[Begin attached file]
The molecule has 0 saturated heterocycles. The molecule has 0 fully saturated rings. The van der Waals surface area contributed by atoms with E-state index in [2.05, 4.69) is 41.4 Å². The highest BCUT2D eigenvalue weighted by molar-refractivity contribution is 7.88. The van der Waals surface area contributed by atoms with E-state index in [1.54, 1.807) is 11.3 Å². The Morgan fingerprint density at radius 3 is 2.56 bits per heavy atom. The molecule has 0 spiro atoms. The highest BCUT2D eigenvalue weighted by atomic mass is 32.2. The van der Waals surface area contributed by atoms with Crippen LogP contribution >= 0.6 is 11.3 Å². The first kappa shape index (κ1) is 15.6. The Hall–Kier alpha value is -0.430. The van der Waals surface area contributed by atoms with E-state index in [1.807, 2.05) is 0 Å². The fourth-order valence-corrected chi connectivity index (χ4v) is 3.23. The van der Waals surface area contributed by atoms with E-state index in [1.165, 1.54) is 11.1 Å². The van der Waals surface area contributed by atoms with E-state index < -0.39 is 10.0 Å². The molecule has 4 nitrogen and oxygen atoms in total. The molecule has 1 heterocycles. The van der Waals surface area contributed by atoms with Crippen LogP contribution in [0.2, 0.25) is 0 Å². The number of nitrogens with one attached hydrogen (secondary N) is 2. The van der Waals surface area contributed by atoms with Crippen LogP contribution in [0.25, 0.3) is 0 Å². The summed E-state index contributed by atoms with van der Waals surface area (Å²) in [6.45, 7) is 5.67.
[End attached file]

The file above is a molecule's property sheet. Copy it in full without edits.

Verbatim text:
The molecule has 0 saturated heterocycles. The molecule has 0 fully saturated rings. The van der Waals surface area contributed by atoms with E-state index in [2.05, 4.69) is 41.4 Å². The highest BCUT2D eigenvalue weighted by molar-refractivity contribution is 7.88. The van der Waals surface area contributed by atoms with E-state index in [1.54, 1.807) is 11.3 Å². The Morgan fingerprint density at radius 3 is 2.56 bits per heavy atom. The molecule has 0 spiro atoms. The highest BCUT2D eigenvalue weighted by atomic mass is 32.2. The van der Waals surface area contributed by atoms with Crippen LogP contribution >= 0.6 is 11.3 Å². The first kappa shape index (κ1) is 15.6. The Hall–Kier alpha value is -0.430. The van der Waals surface area contributed by atoms with E-state index in [1.807, 2.05) is 0 Å². The fourth-order valence-corrected chi connectivity index (χ4v) is 3.23. The van der Waals surface area contributed by atoms with E-state index in [1.165, 1.54) is 11.1 Å². The van der Waals surface area contributed by atoms with E-state index < -0.39 is 10.0 Å². The molecule has 4 nitrogen and oxygen atoms in total. The molecule has 1 heterocycles. The van der Waals surface area contributed by atoms with Crippen LogP contribution in [0.2, 0.25) is 0 Å². The number of nitrogens with one attached hydrogen (secondary N) is 2. The van der Waals surface area contributed by atoms with Crippen LogP contribution in [0.25, 0.3) is 0 Å². The summed E-state index contributed by atoms with van der Waals surface area (Å²) in [6.45, 7) is 5.67.